AMS Special Assembly ranked ballot vote results cause confusion

AMS Communications corrects statement vote results twice

The special meeting of AMS Assembly on Feb. 1.

Last week, the incoming AMS Executive was appointed at a seven-hour-long special meeting of Assembly. AMS President Jennifer Li called the meeting after the dissolution of Team ECN, as the appointment of a new executive team was required. 

On Feb 2., The Journal  reported at approximately 2 a.m. that AMS Secretary Neil Sengupta announced Team MLM had won “in a 33 to one vote.” Sengupta called the announcement “the biggest of my 21 years.” 

However, a statement released by the AMS later that morning indicated the results were read incorrectly. “The results were mistakenly read from an incorrect line on the report which described the final result as being ‘33 to 1 on the fourth ballot’,” the statement read.

In the statement, the AMS clarified how the ranked ballot vote was broken down. Here, voters were able to rank candidates by preference from one to three, or they could select none of the above.

“As second-preference and third-preference votes were redistributed from both Team TMZ (Tyler Macintyre, Matt Le and Ziyu Horwitz) and from none-of-the-above, the third and decisive ballot was deadlocked at 17 to 17, forcing Secretary and acting Assembly Speaker Neil Sengupta to cast the tie-breaking vote,” the original statement read.

However, Sengupta didn’t cast the tie-breaking vote. The following day, AMS Communications corrected their first statement.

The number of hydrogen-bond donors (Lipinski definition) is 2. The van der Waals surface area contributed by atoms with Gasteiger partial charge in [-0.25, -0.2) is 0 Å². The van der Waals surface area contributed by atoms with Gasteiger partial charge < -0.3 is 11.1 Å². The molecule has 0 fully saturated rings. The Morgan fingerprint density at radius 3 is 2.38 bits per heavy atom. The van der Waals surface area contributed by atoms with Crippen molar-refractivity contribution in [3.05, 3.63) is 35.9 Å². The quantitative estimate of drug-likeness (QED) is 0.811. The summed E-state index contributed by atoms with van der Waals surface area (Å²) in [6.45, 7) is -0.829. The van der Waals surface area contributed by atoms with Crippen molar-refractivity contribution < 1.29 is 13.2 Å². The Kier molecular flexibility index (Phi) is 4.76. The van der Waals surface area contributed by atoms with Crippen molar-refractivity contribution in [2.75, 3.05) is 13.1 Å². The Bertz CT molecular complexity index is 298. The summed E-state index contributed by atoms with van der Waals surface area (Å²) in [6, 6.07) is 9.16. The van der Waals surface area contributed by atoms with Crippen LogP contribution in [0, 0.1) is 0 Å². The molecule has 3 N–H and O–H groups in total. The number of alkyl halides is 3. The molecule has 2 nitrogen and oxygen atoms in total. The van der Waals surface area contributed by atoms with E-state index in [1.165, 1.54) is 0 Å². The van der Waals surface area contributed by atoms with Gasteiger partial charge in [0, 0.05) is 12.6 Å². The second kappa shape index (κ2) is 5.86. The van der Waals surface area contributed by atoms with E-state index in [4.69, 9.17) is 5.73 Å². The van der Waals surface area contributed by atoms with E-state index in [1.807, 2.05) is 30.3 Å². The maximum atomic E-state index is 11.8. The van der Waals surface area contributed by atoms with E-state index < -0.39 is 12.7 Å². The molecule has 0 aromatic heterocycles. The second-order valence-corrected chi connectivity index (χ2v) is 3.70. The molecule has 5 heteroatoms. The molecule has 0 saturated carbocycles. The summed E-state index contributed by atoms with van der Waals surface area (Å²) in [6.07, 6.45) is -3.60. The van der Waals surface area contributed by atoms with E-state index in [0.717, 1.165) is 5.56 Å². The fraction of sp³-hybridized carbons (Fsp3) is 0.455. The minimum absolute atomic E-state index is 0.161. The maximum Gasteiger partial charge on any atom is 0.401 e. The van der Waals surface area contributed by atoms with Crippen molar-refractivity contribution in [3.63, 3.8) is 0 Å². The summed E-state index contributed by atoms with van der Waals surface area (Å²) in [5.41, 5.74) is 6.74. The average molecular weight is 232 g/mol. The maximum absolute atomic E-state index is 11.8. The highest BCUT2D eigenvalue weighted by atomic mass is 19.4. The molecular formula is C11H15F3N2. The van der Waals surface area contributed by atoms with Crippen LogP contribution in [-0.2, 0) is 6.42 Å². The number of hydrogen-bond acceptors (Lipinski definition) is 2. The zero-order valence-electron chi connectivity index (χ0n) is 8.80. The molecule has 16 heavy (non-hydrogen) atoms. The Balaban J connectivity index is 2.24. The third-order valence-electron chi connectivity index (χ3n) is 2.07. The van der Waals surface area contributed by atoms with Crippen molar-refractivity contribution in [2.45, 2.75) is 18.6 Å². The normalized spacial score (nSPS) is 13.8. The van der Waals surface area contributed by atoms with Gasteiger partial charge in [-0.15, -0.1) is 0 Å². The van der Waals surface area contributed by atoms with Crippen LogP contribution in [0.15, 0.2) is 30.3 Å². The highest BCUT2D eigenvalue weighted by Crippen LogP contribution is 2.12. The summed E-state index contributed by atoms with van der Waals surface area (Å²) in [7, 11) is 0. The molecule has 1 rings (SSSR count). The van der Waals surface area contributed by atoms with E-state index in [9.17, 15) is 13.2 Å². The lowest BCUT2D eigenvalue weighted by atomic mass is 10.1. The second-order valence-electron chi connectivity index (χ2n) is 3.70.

“The AMS Secretary — in his capacity as acting Speaker — never cast any ballot in the election, contrary to what was claimed in an earlier statement. The AMS apologizes for the error and regrets any confusion caused.”

The revised statement indicated in an earlier version of the release, there was “confusion” about whether the votes from Team ACS would have second preferences redistributed. 

The method used to tally the votes — a single transferable vote (STV) system — calls for the team who received the lower vote total in prior rounds to have their votes redistributed. “This resulted in the system automatically redistributing the ballots from Team ACS, as they received fewer votes in the second round of balloting relative to Team MLM,” the release read.

The revised press release gave a more thorough breakdown of the results on the ranked ballot. “On the first round, the results were 13-13-6-2 (Votes for MLM, ACS, none of the above, and TMZ, respectively),” the statement reads. “As no team reached the 50%+1 threshold on their first round, the option with the lowest votes, Team TMZ, was dropped and their votes were redistributed.”

“This resulted in a breakdown of 15-13-6 (MLM, ACS, none of the above, respectively). With no team reaching 50%+1 of votes cast, the options for none of the above were dropped, and those votes were redistributed to yield an even split of votes, 17-17.”

Rather than a tie-breaking vote to end the deadlock, the STV vote tallying system redistributed the votes. “Although Team ACS and Team MLM had the same votes in the first round, Team ACS received fewer votes in the second round of voting relative to MLM,” the release read. 

“As such, they were dropped from contention. This resulted in 33 votes in favour of MLM, with one ballot exhausted as no further.”

Tags: 

All final editorial decisions are made by the Editor(s)-in-Chief and/or the Managing Editor. Authors should not be contacted, targeted, or harassed under any circumstances. If you have any grievances with this article, please direct your comments to journal_editors@ams.queensu.ca.

When commenting, be considerate and respectful of writers and fellow commenters. Try to stay on topic. Spam and comments that are hateful or discriminatory will be deleted. Our full commenting policy can be read here.